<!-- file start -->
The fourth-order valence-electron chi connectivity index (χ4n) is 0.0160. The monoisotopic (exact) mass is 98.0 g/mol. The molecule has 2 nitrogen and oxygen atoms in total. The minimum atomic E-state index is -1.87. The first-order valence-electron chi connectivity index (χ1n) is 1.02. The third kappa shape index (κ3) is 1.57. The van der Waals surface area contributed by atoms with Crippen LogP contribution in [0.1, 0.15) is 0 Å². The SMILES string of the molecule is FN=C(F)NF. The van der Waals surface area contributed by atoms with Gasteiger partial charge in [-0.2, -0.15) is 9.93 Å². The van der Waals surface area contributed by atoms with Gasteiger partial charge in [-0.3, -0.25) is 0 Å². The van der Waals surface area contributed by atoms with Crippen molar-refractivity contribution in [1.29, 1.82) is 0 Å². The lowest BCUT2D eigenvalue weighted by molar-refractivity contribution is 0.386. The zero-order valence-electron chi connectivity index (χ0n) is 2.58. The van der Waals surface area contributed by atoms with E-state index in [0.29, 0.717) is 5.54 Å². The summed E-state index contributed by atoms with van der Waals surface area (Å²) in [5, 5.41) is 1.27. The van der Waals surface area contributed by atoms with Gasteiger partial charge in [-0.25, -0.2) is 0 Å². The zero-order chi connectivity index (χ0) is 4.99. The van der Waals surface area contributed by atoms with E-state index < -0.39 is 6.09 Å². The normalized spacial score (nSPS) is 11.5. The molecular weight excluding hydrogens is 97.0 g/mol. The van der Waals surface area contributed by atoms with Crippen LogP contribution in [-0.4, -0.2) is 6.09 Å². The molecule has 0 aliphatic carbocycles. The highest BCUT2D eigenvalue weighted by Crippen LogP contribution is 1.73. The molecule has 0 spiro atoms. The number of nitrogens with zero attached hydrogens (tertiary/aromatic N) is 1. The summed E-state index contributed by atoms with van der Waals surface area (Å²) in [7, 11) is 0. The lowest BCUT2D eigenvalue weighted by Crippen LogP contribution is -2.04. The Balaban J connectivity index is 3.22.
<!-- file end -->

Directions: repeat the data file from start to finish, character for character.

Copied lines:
The fourth-order valence-electron chi connectivity index (χ4n) is 0.0160. The monoisotopic (exact) mass is 98.0 g/mol. The molecule has 2 nitrogen and oxygen atoms in total. The minimum atomic E-state index is -1.87. The first-order valence-electron chi connectivity index (χ1n) is 1.02. The third kappa shape index (κ3) is 1.57. The van der Waals surface area contributed by atoms with Crippen LogP contribution in [0.1, 0.15) is 0 Å². The SMILES string of the molecule is FN=C(F)NF. The van der Waals surface area contributed by atoms with Gasteiger partial charge in [-0.2, -0.15) is 9.93 Å². The van der Waals surface area contributed by atoms with Gasteiger partial charge in [-0.3, -0.25) is 0 Å². The van der Waals surface area contributed by atoms with Crippen molar-refractivity contribution in [1.29, 1.82) is 0 Å². The lowest BCUT2D eigenvalue weighted by molar-refractivity contribution is 0.386. The zero-order valence-electron chi connectivity index (χ0n) is 2.58. The van der Waals surface area contributed by atoms with E-state index in [0.29, 0.717) is 5.54 Å². The summed E-state index contributed by atoms with van der Waals surface area (Å²) in [5, 5.41) is 1.27. The van der Waals surface area contributed by atoms with Gasteiger partial charge in [-0.25, -0.2) is 0 Å². The zero-order chi connectivity index (χ0) is 4.99. The van der Waals surface area contributed by atoms with E-state index < -0.39 is 6.09 Å². The normalized spacial score (nSPS) is 11.5. The molecular weight excluding hydrogens is 97.0 g/mol. The van der Waals surface area contributed by atoms with Crippen LogP contribution in [-0.4, -0.2) is 6.09 Å². The molecule has 0 aliphatic carbocycles. The highest BCUT2D eigenvalue weighted by Crippen LogP contribution is 1.73. The molecule has 0 spiro atoms. The number of nitrogens with zero attached hydrogens (tertiary/aromatic N) is 1. The summed E-state index contributed by atoms with van der Waals surface area (Å²) in [7, 11) is 0. The lowest BCUT2D eigenvalue weighted by Crippen LogP contribution is -2.04. The Balaban J connectivity index is 3.22.